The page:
Illustration of diverse group of people in rows

Why and how science should respect the dignity and rights of all humans

We recently announced the adoption of new ethics guidance for research about human groups. We now provide background and examples to clarify why we developed this guidance and how we will be using it.



  • COVID-19

    The Russian invasion of Ukraine has wreaked death and destruction in the country, with wide-ranging impacts on the global world order. This focus highlights the experiences of Ukrainian scientists – at home and abroad – and provides insights into the many impacts of the war, including food insecurity, sanctions, disinformation, cyberwarfare, mental health, and the refugee crisis.

  • Pencils of many different colours

    Lack of diversity, equity and inclusion is harmful both for individual scientists and the scientific enterprise as a whole. The contributions in this collection highlight problems and propose solutions on how to make science more equitable, inclusive and diverse for the benefit of all.

  • Vaccine vials on a pie chart that's uneven

    Equitable distribution of resources to fight COVID-19 is a global challenge. In this collection of research and opinion articles, researchers, public health officials, intellectual property experts, leaders of international organizations, and activists explain how global inequities in COVID-19 vaccine allocation continue fuelling the pandemic, and discuss ways to address these disparities.

Nature Human Behaviour is a Transformative Journal; authors can publish using the traditional publishing route OR via immediate gold Open Access.

Our Open Access option complies with funder and institutional requirements.


  • During the Last Ice Age, Neanderthals used a small cave in the Iberian Peninsula to accumulate the crania of large ungulates (bison, aurochs, red deer and rhinoceroses), some associated with small hearths. This seems to have been a symbolic practice.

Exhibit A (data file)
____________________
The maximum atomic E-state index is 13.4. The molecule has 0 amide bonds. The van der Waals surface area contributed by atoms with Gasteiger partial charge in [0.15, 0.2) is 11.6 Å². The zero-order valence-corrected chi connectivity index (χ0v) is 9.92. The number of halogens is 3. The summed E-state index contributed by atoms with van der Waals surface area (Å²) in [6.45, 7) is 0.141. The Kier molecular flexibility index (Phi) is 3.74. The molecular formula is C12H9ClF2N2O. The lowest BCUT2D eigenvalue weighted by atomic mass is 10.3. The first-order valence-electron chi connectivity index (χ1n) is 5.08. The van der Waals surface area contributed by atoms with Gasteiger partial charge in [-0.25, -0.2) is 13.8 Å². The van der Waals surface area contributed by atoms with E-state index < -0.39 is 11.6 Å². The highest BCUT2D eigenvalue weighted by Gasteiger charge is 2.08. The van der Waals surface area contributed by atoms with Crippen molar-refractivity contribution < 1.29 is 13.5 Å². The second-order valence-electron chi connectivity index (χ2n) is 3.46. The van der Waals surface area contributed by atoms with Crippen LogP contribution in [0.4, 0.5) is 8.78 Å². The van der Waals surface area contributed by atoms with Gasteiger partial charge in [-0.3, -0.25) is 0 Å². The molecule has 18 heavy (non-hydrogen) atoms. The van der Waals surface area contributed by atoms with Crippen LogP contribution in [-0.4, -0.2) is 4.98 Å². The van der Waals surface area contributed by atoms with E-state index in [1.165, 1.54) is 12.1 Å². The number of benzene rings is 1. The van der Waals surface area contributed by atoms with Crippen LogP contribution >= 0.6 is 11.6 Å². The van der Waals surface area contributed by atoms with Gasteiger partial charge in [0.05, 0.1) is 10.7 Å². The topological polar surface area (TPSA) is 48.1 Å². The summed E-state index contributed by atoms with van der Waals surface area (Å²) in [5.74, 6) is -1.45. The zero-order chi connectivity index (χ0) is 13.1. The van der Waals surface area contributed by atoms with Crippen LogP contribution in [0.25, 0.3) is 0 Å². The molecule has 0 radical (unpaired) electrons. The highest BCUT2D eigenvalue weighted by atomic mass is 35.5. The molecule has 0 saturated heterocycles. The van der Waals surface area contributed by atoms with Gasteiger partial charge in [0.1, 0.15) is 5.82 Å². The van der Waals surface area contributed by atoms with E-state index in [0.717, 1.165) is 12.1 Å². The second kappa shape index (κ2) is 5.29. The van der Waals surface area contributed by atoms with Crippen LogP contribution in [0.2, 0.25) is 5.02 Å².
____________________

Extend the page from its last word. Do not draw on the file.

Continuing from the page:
• Enrique Baquedano
    • Juan L. Arsuaga
    • Tom Higham
    Article Open Access
  • The authors use large-scale data on urban productivity, innovation and social connectivity, as well as extensive mathematical modelling, and show that power-law urban scaling laws arise out of urban inequalities.

    • Martin Arvidsson
    • Niclas Lovsjö
    • Marc Keuschnigg
    Article Open Access
  • Leveraging multiple datasets (surveys, web search trends and mobility), Huang et al. document how anti-Chinese rhetoric led to blame sentiment and consumer discrimination against Asian American businesses during the COVID-19 pandemic.

    • Justin T. Huang
    • Masha Krupenkin
    • Julia Lee Cunningham
  • The freedom to research and publish without fear of state retribution is one that many academics take as a given. Unfortunately, this basic freedom is not universal.

  • Two publications have called for the redefinition of statistical significance as 0.005, or justification of the alpha. We argue that these papers expose a vicious cycle: scientists do not adopt recommendations because they are not standard, and they are not standard because few scientists adopt them. We call on journals and preregistration platforms to mandate alpha-level statements.

    • Michał Białek
    • Michal Misiak
    • Martyna Dziekan
  • In Iran, women and men protest day and night for women, life and liberty. The moment has come for the international academic community to take action to remove the obstacles faced by Iran’s scholarly community, and join the call for equality, democracy and human rights.

  • Registration has been proposed as a possible solution to the reproducibility crisis in scientific research. In its more than 20 years of practice in biomedical research, registration has been valuable — but it is still largely limited to clinical trials, and its implementation is still largely inconsistent.

    • Stylianos Serghiou
    • Cathrine Axfors
    • John P. A. Ioannidis
Coronaviruses floating in a city.

COVID-19 and human behaviour

Human behaviour has been critical in shaping the COVID-19 pandemic, and the actions of individuals, groups, nation states and international bodies all have a role to play in curbing its spread. This means that insights from behavioural, social and health sciences are and will continue to be invaluable throughout the course of the pandemic. In this Focus, we bring together original research and expert viewpoints from a broad spectrum of disciplines that provide insight into the causes, impacts, and mitigation of the pandemic, highlighting how research on individual and collective behaviour can contribute to an effective response.


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